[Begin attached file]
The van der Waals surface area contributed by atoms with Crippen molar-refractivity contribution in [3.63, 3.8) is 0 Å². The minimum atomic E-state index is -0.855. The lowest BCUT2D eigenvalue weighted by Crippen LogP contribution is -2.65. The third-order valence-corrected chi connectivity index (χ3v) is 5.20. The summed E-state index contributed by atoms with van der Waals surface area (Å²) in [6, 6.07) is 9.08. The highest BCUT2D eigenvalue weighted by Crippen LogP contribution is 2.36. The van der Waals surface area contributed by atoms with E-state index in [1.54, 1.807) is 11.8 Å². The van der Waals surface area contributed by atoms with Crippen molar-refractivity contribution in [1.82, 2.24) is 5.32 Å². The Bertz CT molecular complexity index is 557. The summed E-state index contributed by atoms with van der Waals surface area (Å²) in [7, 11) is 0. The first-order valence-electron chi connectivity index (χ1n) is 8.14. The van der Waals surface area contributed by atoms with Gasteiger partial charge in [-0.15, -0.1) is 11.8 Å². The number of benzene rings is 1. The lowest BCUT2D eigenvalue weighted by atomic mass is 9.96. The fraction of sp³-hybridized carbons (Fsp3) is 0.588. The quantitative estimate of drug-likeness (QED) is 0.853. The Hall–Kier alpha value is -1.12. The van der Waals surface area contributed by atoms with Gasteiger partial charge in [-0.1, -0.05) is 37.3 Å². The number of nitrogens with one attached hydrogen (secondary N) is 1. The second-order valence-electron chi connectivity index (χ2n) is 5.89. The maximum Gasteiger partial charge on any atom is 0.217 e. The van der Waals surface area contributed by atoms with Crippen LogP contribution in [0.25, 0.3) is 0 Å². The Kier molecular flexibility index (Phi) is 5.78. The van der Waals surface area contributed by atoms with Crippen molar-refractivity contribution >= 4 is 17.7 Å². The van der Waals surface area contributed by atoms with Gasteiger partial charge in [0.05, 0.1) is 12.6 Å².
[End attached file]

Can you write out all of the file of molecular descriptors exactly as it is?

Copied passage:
The van der Waals surface area contributed by atoms with Crippen molar-refractivity contribution in [3.63, 3.8) is 0 Å². The minimum atomic E-state index is -0.855. The lowest BCUT2D eigenvalue weighted by Crippen LogP contribution is -2.65. The third-order valence-corrected chi connectivity index (χ3v) is 5.20. The summed E-state index contributed by atoms with van der Waals surface area (Å²) in [6, 6.07) is 9.08. The highest BCUT2D eigenvalue weighted by Crippen LogP contribution is 2.36. The van der Waals surface area contributed by atoms with E-state index in [1.54, 1.807) is 11.8 Å². The van der Waals surface area contributed by atoms with Crippen molar-refractivity contribution in [1.82, 2.24) is 5.32 Å². The Bertz CT molecular complexity index is 557. The summed E-state index contributed by atoms with van der Waals surface area (Å²) in [7, 11) is 0. The first-order valence-electron chi connectivity index (χ1n) is 8.14. The van der Waals surface area contributed by atoms with Gasteiger partial charge in [-0.15, -0.1) is 11.8 Å². The number of benzene rings is 1. The lowest BCUT2D eigenvalue weighted by atomic mass is 9.96. The fraction of sp³-hybridized carbons (Fsp3) is 0.588. The quantitative estimate of drug-likeness (QED) is 0.853. The Hall–Kier alpha value is -1.12. The van der Waals surface area contributed by atoms with Gasteiger partial charge in [-0.1, -0.05) is 37.3 Å². The number of nitrogens with one attached hydrogen (secondary N) is 1. The second-order valence-electron chi connectivity index (χ2n) is 5.89. The maximum Gasteiger partial charge on any atom is 0.217 e. The van der Waals surface area contributed by atoms with Crippen LogP contribution in [0.25, 0.3) is 0 Å². The Kier molecular flexibility index (Phi) is 5.78. The van der Waals surface area contributed by atoms with Crippen molar-refractivity contribution >= 4 is 17.7 Å². The van der Waals surface area contributed by atoms with Gasteiger partial charge in [0.05, 0.1) is 12.6 Å².